Two hundred thousand people gather in Edinburgh demanding progress to be made by the G8 leaders in the areas of trade, debt and aid.
The Group of Eight (G8) comprised of eight of the world's leading industrialised nations, France, Germany, Italy, Japan, the United States of America and the United Kingdom along with Canada and Russia. The group come together every year with the aim of finding solutions to world problems.
From 6–8 July the 31st G8 summit of world leaders is taking place at Gleneagles near Edinburgh. To coincide with this summit, a day of Live 8 concerts promoting the Make Poverty History campaign are taking place across the world to highlight the problem of global poverty.
While not part of the Live 8 line-up, 200,000 people gather in Edinburgh for their own Make Poverty History rally urging the G8 to act on debt, trade, climate change and Africa. Organisers say the massive number of protesters taking to the streets of Edinburgh exceeds their expectations.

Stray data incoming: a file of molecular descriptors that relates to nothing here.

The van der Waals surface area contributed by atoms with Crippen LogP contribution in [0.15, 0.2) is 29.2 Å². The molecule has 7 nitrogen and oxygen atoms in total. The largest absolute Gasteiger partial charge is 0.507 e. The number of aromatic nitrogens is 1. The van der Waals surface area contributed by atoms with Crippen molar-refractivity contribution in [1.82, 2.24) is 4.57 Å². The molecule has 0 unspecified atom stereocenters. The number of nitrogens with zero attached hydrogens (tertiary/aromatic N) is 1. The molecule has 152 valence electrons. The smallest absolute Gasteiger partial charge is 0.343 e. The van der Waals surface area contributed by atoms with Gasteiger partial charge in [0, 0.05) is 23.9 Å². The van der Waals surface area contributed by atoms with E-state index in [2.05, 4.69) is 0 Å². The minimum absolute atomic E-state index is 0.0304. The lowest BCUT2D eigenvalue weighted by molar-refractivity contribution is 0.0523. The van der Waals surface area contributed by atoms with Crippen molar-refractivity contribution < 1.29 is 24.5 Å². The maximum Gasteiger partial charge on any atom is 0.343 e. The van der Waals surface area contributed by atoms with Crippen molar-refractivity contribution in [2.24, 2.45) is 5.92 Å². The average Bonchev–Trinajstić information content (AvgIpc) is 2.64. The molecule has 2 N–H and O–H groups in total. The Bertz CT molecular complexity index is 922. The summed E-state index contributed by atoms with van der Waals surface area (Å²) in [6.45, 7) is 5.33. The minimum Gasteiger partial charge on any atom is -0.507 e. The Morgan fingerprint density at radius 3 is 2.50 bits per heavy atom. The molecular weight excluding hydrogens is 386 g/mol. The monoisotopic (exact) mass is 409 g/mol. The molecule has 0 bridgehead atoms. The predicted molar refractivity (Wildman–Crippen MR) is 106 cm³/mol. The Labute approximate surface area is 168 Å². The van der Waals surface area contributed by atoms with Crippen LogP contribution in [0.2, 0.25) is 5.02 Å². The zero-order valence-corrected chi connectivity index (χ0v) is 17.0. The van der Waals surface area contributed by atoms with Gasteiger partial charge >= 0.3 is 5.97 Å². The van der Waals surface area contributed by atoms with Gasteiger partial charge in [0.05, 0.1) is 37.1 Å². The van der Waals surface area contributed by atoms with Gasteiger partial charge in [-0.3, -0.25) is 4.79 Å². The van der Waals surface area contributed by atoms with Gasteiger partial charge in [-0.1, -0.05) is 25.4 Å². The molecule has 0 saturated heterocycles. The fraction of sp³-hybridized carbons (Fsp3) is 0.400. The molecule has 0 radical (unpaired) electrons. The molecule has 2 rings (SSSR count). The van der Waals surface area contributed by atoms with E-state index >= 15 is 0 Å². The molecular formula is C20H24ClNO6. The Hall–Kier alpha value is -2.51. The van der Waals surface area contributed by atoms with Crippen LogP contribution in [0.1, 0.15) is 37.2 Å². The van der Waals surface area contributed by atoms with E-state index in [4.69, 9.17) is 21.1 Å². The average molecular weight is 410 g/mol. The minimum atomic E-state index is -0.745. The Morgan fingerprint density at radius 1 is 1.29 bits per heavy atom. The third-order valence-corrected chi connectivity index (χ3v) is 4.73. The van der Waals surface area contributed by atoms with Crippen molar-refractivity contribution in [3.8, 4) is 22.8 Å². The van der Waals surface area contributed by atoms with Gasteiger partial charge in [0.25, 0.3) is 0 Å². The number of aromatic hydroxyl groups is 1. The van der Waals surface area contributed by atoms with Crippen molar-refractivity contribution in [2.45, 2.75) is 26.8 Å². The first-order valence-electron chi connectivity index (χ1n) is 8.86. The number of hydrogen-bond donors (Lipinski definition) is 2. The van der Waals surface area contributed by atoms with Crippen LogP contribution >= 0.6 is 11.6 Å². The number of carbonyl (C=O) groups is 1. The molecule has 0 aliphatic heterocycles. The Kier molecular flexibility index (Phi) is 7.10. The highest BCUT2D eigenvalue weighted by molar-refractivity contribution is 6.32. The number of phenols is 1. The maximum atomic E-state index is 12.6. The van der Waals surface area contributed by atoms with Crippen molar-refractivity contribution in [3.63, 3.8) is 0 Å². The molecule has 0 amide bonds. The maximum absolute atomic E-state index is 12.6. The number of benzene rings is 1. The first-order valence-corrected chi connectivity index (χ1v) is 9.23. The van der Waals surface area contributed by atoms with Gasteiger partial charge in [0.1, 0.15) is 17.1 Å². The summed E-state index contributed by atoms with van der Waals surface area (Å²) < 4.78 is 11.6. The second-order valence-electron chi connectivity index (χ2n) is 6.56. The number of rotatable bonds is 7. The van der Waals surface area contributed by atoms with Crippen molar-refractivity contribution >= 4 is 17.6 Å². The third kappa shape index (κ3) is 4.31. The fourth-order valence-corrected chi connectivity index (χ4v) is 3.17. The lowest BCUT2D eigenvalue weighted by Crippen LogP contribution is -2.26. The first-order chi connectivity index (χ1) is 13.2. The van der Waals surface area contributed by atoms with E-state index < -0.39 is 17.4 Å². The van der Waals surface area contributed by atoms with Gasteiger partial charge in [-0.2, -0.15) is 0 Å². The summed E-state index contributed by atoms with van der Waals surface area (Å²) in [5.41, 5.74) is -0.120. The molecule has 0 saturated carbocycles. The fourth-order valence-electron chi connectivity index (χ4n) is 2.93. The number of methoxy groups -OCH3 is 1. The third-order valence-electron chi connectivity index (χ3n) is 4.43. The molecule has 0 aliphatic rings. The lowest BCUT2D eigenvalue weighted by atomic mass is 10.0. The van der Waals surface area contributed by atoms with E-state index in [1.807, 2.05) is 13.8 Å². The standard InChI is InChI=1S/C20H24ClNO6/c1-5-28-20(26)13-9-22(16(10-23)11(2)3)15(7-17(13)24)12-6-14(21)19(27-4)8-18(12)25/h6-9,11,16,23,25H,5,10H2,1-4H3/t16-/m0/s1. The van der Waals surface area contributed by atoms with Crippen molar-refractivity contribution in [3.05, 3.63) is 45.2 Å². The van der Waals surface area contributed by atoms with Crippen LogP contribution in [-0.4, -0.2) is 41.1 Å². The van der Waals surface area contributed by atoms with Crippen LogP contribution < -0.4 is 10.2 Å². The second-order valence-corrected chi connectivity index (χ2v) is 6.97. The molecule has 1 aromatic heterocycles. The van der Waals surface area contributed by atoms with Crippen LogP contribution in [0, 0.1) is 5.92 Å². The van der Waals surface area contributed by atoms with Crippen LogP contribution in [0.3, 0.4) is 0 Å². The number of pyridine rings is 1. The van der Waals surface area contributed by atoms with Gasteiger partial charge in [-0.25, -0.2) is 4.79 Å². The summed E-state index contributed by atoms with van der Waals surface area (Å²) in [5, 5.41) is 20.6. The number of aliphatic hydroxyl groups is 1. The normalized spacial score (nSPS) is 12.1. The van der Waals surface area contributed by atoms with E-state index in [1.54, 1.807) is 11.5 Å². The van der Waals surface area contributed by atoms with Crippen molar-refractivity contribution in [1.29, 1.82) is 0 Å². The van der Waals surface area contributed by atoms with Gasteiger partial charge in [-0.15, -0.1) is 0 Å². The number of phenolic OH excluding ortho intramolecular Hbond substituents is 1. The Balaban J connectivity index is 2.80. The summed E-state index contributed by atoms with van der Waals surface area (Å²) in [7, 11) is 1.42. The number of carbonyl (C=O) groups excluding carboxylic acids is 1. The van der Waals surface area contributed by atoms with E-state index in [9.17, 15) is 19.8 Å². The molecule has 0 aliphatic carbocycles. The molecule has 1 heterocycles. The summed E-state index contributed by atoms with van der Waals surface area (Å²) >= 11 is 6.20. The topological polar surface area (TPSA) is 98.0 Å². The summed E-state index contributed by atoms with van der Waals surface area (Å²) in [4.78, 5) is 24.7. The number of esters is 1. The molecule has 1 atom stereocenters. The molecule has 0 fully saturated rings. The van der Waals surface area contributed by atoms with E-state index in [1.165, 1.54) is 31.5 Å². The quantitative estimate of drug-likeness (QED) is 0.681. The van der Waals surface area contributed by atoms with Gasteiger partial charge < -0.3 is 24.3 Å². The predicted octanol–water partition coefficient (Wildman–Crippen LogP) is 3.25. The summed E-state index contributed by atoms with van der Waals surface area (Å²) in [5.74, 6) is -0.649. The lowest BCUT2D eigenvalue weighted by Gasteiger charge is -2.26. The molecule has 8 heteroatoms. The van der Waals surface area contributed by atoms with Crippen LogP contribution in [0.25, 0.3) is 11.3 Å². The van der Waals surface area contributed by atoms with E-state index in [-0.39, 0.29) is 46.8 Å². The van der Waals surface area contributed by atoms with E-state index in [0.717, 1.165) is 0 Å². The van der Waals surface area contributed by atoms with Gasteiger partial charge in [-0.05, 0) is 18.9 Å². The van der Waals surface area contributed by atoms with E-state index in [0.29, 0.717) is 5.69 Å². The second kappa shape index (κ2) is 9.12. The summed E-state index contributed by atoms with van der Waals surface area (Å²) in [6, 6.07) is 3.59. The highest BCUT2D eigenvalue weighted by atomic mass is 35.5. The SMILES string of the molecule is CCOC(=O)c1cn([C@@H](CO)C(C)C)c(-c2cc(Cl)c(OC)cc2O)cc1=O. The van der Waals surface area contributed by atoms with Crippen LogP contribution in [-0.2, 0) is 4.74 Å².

In a festival atmosphere, campaigners, men women and children joined forces to urge their leaders act to end world poverty. Many Irish campaigners travelled to Edinburgh to show solidarity with the world's poorest people. Trócaire campaigns officer Lara Kelly is delighted to be in Edinburgh and Colin Roche of Oxfam Ireland says,
We need action for more and better aid, trade and justice aid and cancel the third world debt.
Ivy Maina of Action Aid Kenya says the Scottish demonstration,
Consolidates all those voices of Africa saying, we're not going to stop, we want you to act now.
The leader of Scotland's Roman Catholics, Cardinal Cormac Murphy-O'Connor is one of the speakers at the rally in Edinburgh.
I think the 200,000 here stand for millions of others who want their government to deliver.
An RTÉ News report broadcast on 2 July 2005. The reporter is Anthony Murnane.